(of the 10,000 men who fought at Arnhem, only 2,400 returned). Her mother turned the garden into a shrine to the young men who had died there, and when her husband became mayor, he started the custom of all the children in the town being responsible for one grave, which they tended and decorated with flowers since the families of the dead were too far away. It continues to this day.

Gladys Aylward was also involved in a war – the terrible conflict between the Chinese and Japanese. A house-maid before she had saved enough to pay for the cheapest fare available to go to China – she had two pounds and nine pence when she set out on the dangerous journey overland to become a missionary. Missionaries have had a bad rap over the years, along with the British Empire (which abolished suttee – the burning of widows on their husband’s funeral pyre, helped abolish foot-binding in China and tackled infanticide in parts of Africa)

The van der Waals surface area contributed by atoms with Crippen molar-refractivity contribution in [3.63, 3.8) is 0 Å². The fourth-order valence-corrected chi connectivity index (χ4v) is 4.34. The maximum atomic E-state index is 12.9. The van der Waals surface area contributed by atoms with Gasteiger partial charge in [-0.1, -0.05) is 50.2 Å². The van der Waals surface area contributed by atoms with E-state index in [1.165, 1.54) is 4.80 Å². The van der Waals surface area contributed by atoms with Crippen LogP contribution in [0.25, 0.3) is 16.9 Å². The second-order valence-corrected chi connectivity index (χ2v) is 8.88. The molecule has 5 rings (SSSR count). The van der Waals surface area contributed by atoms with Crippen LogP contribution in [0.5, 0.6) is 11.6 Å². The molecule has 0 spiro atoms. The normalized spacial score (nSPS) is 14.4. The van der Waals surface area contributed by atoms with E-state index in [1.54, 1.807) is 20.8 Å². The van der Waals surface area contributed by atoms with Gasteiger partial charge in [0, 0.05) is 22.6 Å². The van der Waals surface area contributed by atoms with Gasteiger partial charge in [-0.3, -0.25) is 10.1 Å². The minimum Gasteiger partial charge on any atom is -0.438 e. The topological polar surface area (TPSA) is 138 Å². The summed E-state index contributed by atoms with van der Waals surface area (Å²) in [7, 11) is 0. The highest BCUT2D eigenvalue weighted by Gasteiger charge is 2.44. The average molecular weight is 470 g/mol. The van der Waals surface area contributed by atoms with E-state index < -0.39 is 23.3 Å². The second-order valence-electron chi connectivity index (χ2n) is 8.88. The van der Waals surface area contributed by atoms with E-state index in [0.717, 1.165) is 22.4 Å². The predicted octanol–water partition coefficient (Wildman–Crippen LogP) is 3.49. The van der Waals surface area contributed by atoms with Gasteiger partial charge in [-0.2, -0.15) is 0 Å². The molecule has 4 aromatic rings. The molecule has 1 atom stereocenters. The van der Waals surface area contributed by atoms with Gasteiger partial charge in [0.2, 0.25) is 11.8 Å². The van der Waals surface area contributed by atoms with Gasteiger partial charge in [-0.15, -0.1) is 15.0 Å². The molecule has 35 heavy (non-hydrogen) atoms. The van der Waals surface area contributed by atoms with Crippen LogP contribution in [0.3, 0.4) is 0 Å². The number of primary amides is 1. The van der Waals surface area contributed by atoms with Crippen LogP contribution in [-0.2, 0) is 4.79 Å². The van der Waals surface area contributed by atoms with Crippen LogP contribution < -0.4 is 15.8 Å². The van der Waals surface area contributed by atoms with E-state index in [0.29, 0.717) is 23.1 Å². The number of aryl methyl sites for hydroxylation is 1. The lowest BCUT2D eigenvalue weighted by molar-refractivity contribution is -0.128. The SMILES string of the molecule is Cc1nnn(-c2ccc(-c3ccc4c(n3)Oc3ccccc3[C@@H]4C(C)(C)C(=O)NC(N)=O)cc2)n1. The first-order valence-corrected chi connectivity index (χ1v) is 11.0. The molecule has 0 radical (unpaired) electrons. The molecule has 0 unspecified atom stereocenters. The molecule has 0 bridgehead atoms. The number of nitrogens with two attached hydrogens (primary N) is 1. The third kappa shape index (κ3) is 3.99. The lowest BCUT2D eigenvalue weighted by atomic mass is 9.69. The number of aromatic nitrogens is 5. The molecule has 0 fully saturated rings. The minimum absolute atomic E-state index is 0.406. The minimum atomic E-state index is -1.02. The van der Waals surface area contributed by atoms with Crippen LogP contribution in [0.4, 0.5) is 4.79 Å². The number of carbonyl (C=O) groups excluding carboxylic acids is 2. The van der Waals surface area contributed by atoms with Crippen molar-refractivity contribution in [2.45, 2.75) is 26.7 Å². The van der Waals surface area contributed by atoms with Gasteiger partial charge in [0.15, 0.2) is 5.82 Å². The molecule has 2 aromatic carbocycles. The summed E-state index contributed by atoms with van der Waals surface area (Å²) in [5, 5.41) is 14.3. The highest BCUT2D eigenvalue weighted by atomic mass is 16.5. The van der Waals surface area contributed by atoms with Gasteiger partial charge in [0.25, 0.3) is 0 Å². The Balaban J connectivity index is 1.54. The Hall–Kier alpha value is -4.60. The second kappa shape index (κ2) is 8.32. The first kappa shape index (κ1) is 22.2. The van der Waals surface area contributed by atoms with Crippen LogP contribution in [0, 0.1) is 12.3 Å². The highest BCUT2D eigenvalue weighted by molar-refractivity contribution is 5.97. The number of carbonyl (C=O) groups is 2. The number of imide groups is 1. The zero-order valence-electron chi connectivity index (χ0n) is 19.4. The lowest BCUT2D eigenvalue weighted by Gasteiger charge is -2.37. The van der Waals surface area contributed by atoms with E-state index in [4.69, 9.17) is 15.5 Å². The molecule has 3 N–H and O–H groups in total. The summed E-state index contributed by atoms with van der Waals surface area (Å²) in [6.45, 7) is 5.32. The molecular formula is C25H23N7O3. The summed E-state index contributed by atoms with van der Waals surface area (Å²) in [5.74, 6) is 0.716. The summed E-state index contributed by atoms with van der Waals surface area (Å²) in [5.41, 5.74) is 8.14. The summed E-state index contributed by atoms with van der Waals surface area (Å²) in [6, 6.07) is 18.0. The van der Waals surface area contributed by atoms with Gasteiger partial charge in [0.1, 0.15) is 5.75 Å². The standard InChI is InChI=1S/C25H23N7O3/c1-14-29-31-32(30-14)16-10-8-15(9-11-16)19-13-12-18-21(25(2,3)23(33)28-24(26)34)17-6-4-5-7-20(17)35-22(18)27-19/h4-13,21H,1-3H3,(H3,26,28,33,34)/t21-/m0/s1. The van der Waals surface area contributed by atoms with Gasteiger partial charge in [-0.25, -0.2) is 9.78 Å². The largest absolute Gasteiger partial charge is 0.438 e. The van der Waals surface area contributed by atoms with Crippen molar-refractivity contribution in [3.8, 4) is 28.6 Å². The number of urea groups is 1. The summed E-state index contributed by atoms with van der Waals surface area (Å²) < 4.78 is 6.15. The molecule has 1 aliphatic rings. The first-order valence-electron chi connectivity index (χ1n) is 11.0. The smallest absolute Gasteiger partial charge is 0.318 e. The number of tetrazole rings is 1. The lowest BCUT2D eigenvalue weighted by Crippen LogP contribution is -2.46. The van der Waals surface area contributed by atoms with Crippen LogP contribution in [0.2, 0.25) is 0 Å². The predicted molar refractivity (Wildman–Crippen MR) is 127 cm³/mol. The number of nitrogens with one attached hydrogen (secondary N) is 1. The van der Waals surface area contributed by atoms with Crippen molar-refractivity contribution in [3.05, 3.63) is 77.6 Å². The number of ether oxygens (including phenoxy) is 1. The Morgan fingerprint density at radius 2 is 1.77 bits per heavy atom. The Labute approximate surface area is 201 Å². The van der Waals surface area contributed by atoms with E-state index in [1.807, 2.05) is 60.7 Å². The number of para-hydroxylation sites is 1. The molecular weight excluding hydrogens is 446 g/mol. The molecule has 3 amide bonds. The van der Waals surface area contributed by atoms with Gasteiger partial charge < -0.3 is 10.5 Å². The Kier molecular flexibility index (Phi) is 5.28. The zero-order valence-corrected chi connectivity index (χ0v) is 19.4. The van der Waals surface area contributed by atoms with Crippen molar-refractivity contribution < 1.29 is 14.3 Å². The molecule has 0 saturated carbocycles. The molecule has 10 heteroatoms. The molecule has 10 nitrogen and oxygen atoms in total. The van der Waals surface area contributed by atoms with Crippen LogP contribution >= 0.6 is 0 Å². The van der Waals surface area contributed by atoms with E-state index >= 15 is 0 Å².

When thirty- three year old Gladys arrived in China she joined a seventy- three year old missionary, Jeannie Lawson, in a remote part of the country, where the two women restored a ruined haunted hotel, and made a warm welcoming stop for mule trains… while they ate their food, one of the women would tell them Bible stories, in the hope the muleteers would pass them on! When the elderly Jeannie died from a fall, Gladys took over on her own. She overcame local hostility and prejudice against all ‘foreign devils’, learned the language, became a Chinese citizen, quelled a local prison riot and obtained decent conditions for the prisoners.